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 The Dulled Blade

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Siticus the Ancient
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PostSubject: The Dulled Blade   Mon Mar 19 2012, 23:38

Made some editing to hopefully make it more readable. Copypasting from a text editor and posting straight away is not the best idea.

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The streets of the Dark City Commorragh were always teeming with life. The penniless, the sickly, the poor, all poured towards the district's largest arena, housing its daily spectacle of bloodshed and suffering, the lifeblood of the weak inhabitants that were struggling for existance within the murky lower levels of the ruthless city. The massive, ancient colloseum stood there ever since anyone from the gutter could recall. Whoever being the ruler, whoever waging another bloody war, whereever the dark kin fed their slowly fading souls, the colloseum always had overlooked them all. The cracks in the black, monolithic stone stretched almost to the very top of the dome, signifying its age. Like its inhabitants, the stone giant's time was slowly fading away, despite whatever repair the slaves of the lesser races could muster.

Arena's gates rolled open. The stage was set. Ten tall, slender and beautiful eldar females clad in their custom armored wychsuits elegantly darted into the spotlights, accompanied by the crowd's thunderous roar. The crowd cared little for the ritual that the wyches performed before their bloodshed, the audience only desired blood - the bread, wine and entertainent of the Dark City. The wyches circled around eachother, clashing their daggers, then flipping over eachother in rapid succession, forming a ritual dance, an offering to the dark muse Qa'leh, the Mistress of Blades.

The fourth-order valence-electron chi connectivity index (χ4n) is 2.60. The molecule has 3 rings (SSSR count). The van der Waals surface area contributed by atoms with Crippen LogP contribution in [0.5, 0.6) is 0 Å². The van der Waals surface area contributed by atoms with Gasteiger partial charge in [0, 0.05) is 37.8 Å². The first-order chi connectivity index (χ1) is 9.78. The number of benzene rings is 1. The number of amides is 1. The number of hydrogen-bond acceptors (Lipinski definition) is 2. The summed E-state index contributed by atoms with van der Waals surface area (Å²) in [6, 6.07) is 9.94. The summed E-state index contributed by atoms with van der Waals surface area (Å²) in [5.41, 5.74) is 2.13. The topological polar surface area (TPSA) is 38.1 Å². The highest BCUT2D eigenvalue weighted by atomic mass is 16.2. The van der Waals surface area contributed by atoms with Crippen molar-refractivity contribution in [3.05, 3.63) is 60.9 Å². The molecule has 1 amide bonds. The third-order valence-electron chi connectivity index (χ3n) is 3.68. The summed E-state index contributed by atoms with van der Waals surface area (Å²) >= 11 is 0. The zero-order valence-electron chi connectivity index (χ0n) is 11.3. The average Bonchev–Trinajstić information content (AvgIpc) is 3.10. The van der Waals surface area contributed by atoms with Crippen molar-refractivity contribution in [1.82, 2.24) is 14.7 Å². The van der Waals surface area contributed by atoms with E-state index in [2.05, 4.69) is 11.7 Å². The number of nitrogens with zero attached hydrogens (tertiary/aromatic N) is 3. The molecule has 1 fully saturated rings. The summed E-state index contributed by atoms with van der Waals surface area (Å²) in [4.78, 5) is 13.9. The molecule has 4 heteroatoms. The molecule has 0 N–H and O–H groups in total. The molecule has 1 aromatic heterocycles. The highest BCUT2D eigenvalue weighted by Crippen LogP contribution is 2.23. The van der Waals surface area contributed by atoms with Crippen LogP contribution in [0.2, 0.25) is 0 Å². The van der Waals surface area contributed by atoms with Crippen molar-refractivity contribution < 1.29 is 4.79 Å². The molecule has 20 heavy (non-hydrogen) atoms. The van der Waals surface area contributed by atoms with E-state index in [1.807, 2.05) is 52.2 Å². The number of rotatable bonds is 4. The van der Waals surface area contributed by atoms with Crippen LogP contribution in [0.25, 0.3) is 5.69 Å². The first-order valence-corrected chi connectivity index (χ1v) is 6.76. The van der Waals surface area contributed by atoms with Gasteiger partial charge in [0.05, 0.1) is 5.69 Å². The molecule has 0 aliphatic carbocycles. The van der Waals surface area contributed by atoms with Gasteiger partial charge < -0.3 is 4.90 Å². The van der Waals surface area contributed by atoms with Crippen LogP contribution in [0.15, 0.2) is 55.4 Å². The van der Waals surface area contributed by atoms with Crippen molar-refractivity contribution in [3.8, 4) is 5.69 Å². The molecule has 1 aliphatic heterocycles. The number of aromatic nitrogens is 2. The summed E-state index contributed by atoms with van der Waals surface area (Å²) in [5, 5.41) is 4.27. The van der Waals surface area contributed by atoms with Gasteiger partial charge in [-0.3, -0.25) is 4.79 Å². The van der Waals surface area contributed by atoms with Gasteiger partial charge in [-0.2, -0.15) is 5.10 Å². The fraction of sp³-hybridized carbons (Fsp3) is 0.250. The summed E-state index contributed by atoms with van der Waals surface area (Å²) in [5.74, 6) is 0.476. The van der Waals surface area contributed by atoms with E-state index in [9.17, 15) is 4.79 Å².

After the wyches had completed their ritual dance, formed a circle and bowed their heads towards the spectators, the gates rolled open once more, this time accompanied with even louder roaring from the crowd, for the feasting time finally drew close to everyone involved. Their first course had arrived - a crowd of about a hundred large avian creatures poured out, dressed in simple tribal garbs and holding staves with a short, sickled blade at each end. The kroot screeched and sniffed, blinking their eyes and turning their heads around, disoriented by the spotlights beaming directly at them. They then spotted their armed foes and leapt at the slender women, their staves readied for a strike. However, each of the blows was dodged, blocked or parried by the howling wyches. It was not a fight on equal footing - while the kroot were outnumbering the wych fighters, each kroot much taller and stronger than them, the wyches were much more faster. Driven both by their natural guile and potent combat drugs, flowing through their bodies, the wyches darted, slided and leapt all over their foes. The kroot had surrounded them at the start, but the wyches soon enough gained the upper hand through sheer agility, now circling around the rapidly decreasing number of kroot.